If you're reading this, then you're likely not surprised by the fact that mortgage rates rose this week. But what is surprising is just how much they shot up.
Take a look at the following chart. As you can see, the average rate on a 30-year fixed-rate mortgage increased this week to 4.46%. Is that a big jump? Sure. But it's important to keep in context. The corresponding average rate since 1976 is 8.65%, or nearly double today's figure. In other words, this week's rate in and of itself is, historically speaking, really nothing to write home about.
But what is worthy of writing home about is the sheer magnitude of the one-week increase. You can see this in the chart below, which illustrates the weekly rises and falls in mortgage rates since the beginning of 2013. Over the past seven days, the average cost of a home loan has skyrocketed by 13.5%. And even this comparison does it no justice. It just so turns out, in fact, that this jump was the largest such weekly leap in the past 38 years -- and perhaps even more, but that's where Freddie Mac's data begins.
We all know the explanation for the move: Investors are freaking out that the Federal Reserve will soon begin to reduce its easy-money policy known as QE3. This would decrease the amount of liquidity being injected into the bond market each month, which would drive down the cost of the underlying securities, and thereby push interest rates higher.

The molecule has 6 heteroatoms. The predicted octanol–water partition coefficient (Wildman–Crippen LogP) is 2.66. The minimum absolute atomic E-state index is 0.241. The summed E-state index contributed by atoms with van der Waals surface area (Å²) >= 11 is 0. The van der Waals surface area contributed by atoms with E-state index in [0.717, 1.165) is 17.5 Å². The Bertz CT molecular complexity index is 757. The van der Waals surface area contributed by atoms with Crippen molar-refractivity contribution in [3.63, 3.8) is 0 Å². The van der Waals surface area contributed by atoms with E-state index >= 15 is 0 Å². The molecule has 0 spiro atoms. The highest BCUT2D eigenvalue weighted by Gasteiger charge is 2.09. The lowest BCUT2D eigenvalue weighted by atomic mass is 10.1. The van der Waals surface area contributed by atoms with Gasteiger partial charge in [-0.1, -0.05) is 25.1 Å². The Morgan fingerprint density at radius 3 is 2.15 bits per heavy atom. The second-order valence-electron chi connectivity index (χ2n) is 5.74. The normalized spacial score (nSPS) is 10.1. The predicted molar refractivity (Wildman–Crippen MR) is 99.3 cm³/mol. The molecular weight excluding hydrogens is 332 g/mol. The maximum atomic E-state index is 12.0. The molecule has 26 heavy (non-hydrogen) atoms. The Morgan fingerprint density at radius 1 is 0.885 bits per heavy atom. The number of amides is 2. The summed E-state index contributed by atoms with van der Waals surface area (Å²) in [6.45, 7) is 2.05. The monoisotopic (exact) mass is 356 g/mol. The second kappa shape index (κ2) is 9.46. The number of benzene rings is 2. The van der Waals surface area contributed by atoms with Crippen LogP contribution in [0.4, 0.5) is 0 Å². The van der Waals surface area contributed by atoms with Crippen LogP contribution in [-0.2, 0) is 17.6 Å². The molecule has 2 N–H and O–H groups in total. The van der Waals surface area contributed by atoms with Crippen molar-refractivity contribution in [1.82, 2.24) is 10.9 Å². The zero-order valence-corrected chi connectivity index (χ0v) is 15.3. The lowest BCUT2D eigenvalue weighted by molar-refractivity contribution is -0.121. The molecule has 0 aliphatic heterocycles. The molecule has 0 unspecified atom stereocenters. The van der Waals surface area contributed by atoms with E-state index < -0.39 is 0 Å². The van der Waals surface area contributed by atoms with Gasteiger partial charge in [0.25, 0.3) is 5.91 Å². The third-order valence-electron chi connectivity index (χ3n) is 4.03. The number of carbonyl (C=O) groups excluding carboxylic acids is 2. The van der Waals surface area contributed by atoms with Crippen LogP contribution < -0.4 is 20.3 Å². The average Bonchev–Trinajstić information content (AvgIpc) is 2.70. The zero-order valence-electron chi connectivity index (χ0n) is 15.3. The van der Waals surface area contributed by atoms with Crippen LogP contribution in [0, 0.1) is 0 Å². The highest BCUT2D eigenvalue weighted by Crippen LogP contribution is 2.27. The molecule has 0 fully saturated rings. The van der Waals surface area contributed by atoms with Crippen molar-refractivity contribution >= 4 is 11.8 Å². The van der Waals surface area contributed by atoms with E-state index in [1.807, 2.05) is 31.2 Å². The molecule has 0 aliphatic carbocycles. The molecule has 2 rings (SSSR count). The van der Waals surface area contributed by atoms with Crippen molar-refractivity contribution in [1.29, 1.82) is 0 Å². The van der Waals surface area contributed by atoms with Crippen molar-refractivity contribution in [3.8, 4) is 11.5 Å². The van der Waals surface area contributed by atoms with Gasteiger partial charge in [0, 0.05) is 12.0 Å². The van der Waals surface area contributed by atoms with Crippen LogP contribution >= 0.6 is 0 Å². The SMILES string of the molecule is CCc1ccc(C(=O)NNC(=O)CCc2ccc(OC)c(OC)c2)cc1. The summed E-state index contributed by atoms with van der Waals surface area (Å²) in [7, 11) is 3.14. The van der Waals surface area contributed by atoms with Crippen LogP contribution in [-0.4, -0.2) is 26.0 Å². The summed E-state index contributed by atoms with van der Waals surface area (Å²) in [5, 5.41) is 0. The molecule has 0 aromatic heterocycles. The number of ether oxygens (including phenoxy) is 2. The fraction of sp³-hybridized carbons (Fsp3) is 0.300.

For banks like Wells Fargo (NYSE:WFC), BB&T (NYSE:BBT), and U.S. Bancorp (NYSE:USB), all of which look to the mortgage market for a significant chunk of non-interest revenue, this could mean a number of different things. On the positive side, it'll incentivize them to underwrite more purchase-money mortgages, which would help to sustain the housing recovery. It'll also push up net interest margins as well as the value of their mortgage servicing rights -- assuming they're hedged accordingly.
But on the negative side, this dramatic increase in rates will bring refinancing activity to a screeching halt. And, as I've discussed on numerous occasions, this will reduce the juicy profits that these lenders have been recording related to both refinancing applications and on the sales of the mortgages themselves to Fannie Mae and Freddie Mac.
At the end of the day, how will these all balance out? That remains to be seen and is highly institution-specific. But at the very least, jumps like these are likely to fuel volatility in bank stocks over the foreseeable future.
John Maxfield has no position in any stocks mentioned. The Motley Fool recommends Wells Fargo. The Motley Fool owns shares of Wells Fargo. Try any of our Foolish newsletter services free for 30 days. We Fools may not all hold the same opinions, but we all believe that considering a diverse range of insights makes us better investors. The Motley Fool has a disclosure policy.